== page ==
Movie list: Christmas not Christmas
It's that time of the year again. Merrymaking, friends, family, gift giving, eating and drinking - Christmas is most definitely upon us.
But if you're weary of full-on festive cheer yet still want to give a nod to the season, fret not. Here are eight movies that are set during Christmas, but keep the tinsel in the background...
Available on Netflix and iTunes ($4.98 to rent in HD)
Don't let cute little furball mogwai called Gizmo — nor the movie's Christmas setting fool you — this is anything but cute.
In short, the titular gremlins from this 1984 comedy horror classic are the evil mutated "offspring" of Gizmo that wreak havoc on the peaceful town of Kingston Falls during Christmas.
Despite their cartoony looks and antics, the gremlins - which spawn from a mogwai that has been fed after midnight and reproduce on contact with water - are a murderous, mean-spirited bunch who leave death and destruction in their wake.
In one scene, the protagonist's mum dispatches three gremlins in the kitchen - the first in a blender, the second gets stabbed to death while the third explodes in a microwave.
Oh, and an old lady meets her doom on the pavement outside of her home - after a gremlin sabotages her stair lift to superboost it sending her skyward. The erroneous cute rep was bolstered by the goofy - though great fun - sequel.
Available on iTunes ($9.98 to buy, $4.98 to rent)
The debate has raged on long and hard, but let's face it, Die Hard isn't going to provide much Christmas cheer. (Editor's note: I'll take this over Miracle on 34th Street any day).
A hostage situation, gun fights, bombs, explosions, action scenes and copious amounts of swearing - hardly the language that would coax Saint Nick down the chimney.
And if that wasn't enough to dampen the Christmas mood, watching baddie Hans Gruber in action will inevitably remind you of Alan Rickman's demise at the start of the year.
Yippie Ki Yay...
Available on iTunes ($19.98 to buy, $4.98 to rent)
The movie that inspired producer Joel Silver to set Die Hard at Christmas.
This action flick — about the unlikely partnership between suicidal ex-Special Forces Martin Riggs (Mel Gibson) and veteran homicide detective Roger Murtaugh (Danny Glover) — was penned by Shane Black, who has made a signature of setting his movies during the Yuletide season.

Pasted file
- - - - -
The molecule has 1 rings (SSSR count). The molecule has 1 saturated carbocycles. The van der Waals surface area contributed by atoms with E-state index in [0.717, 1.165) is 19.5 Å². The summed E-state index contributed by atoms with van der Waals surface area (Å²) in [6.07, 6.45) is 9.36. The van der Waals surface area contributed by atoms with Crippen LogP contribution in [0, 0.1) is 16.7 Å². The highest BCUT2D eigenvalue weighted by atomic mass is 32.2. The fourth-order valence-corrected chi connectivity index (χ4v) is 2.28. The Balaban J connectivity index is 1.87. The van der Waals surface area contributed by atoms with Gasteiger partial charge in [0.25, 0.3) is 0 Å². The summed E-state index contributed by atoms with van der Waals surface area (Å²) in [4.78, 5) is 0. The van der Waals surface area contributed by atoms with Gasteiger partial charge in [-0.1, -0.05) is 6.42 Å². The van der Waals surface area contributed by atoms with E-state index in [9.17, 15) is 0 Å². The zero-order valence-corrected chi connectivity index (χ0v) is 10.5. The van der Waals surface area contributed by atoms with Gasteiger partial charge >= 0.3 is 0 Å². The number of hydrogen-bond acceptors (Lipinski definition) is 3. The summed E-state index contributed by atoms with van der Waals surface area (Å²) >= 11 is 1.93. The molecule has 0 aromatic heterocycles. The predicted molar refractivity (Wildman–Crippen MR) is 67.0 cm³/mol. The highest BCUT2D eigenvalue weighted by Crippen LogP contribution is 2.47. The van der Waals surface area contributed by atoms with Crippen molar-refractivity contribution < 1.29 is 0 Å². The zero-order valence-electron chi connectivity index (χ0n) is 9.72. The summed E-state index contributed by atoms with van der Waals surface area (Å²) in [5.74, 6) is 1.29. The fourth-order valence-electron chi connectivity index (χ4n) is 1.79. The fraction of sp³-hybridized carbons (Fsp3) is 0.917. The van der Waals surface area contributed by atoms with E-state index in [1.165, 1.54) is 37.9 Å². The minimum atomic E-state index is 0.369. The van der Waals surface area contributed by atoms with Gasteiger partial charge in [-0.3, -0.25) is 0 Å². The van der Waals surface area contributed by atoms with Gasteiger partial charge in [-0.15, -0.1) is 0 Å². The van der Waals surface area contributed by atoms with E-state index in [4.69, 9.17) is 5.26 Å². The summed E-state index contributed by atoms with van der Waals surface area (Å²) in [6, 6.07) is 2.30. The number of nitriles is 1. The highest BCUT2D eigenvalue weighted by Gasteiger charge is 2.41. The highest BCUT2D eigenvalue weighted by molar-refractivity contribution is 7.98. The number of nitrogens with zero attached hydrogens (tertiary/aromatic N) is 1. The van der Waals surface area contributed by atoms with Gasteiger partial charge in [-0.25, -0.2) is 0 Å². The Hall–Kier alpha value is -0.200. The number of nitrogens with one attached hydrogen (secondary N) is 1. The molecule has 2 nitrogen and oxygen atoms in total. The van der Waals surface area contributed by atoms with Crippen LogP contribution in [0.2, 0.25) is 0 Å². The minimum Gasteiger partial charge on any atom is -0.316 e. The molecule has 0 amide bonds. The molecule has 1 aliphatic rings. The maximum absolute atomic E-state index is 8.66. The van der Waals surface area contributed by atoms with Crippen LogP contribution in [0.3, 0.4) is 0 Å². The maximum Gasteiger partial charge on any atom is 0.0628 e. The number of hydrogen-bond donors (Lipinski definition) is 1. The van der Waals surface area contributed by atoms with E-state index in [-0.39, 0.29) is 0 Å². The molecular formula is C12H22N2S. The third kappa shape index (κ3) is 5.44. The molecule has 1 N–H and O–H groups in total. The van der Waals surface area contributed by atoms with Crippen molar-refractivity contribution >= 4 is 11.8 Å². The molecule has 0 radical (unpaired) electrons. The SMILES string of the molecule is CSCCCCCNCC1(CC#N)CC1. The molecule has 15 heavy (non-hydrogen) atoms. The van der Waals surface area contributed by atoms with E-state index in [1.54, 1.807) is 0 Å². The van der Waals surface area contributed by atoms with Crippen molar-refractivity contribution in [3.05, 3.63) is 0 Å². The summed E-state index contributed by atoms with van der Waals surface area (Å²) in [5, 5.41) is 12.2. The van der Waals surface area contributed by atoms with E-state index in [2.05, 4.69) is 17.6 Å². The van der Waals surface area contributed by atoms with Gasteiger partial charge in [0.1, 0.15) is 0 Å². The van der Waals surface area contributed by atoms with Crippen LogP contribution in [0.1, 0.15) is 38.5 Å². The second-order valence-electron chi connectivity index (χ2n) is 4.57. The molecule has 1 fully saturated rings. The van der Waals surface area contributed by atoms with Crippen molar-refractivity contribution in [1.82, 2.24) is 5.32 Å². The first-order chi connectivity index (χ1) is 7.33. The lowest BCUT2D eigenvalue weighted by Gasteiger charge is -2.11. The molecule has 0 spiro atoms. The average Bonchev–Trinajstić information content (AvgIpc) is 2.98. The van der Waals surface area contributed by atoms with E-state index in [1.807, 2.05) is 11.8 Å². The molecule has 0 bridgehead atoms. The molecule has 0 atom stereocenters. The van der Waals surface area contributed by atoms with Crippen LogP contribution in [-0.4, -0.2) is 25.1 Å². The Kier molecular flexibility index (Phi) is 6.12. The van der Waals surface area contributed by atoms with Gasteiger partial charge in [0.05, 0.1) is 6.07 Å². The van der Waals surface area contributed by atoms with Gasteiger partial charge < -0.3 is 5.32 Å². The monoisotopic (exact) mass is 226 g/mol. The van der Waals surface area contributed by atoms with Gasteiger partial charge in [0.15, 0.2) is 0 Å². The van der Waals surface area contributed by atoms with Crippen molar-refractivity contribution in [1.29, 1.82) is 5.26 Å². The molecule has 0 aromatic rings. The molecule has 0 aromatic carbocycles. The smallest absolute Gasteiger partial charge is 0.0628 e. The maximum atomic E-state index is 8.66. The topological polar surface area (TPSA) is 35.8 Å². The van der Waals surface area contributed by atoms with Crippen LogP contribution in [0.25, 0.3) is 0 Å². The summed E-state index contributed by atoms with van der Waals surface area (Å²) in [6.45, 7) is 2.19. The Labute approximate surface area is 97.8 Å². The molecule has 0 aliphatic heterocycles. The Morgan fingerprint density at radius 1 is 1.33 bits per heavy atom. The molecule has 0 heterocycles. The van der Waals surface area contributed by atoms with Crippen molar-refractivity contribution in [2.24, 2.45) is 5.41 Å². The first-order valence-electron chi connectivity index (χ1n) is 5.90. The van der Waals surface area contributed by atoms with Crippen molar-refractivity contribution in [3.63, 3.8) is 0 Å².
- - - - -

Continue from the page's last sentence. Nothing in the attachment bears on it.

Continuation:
You might want to check out Black's other "Christmas" movies like Robert Downey Jr-reviving Kiss Kiss Bang Bang and this year's highly under-rated The Nice Guys.
While the film ends off on a good note, the rest of the movie is anything but cheery.
Available on Netflix
The holiday rom-com ensemble responsible fro a spate of similarly holiday-themed group schmaltz fests.
The first festive strike against Love Actually goes against its title - there isn't a mention of Christmas in it unlike its copycats such as New Year's Eve and Valentine's Day.
There are some decidely dodgy moments that are passed off a sweet. The entire thing has a sickening amount of saccahrine.
Most notably, Andrew Lincoln playing that semi-stalker who's secretly in love with his best friend's wife. He's so off-putting you rather spend time with Lincoln's more famous alter-ego, the highly-strung, seldom-bathed zombie-killer Rick Grimes from The Walking Dead...
While the saving grace is Bill Nighy's washed-up rock star, there's also Hugh Grant dancing, Martin Freeman (Bilbo) naked and Colin Firth being Colin Firth to contend with.
And lastly, there's Alan Rickman again - playing a family man who gets caught cheating by his wife.
It really is less about Christmas and more about love...in a creepy sort of way.
Available on iTunes ($9.98 to buy, $4.98 to rent)
Before he became an alt-adult, Macaulay Culkin shot to fame as a child star playing Kevin McCallister, who defends his home single-handedly from two bungling burglars in Home Alone.
While the movie is undoubtedly hilarious, have you actually stopped to think that if this weren't a comedy, Kevin would be one of the most violent and sadistic eight-year-olds ever?
Some of Kevin's ploys to keep the crooks out involve dropping a hot steam iron on one man's face and setting the other's scalp alight with a blowtorch.
Violence like that might be shrugged off in cartoons like Tom And Jerry, but that's enough punishment to send someone on a trip to the ICU, if not straight to heaven...
Of course, the film would not work today. Everything would be solved in five minutes with a call on the mobile.
Available on Netflix and iTunes ($19.98 to buy, $4.98 to rent)
Superhero toys might make good presents for kids, but they're not exactly the right source material for a feel-good, cheery Christmas movie.
Especially for a grim character Batman.
Back before Ben Affleck, Christian Bale and Val Kilmer (ugh, Bat-nipples...) donned the mantle, Michael Keaton played the Caped Crusader for a second time in 1992.
Despite Gotham City covered with snow and a massive Christmas tree, the movie was darker than many expected, or f rumours are true, than the studio wanted.
...Did Batman just set that thug on fire with the Batmobile?!
But hey, Christopher Walken at his most -Walken, Danny Devito as the most-scuzzy Penguin possible and Michelle Pfeiffer rocking the catsuit.
Iron Man 3
Available on iTunes ($21.98 to buy)
It's a superhero film.
It's directed and co-written by Shane Black.
Yes, it's set at Christmas.
No, you will not feel your heart grow three sizes.
Yes, it is great. It even has decidedly anti-schmaltz moments.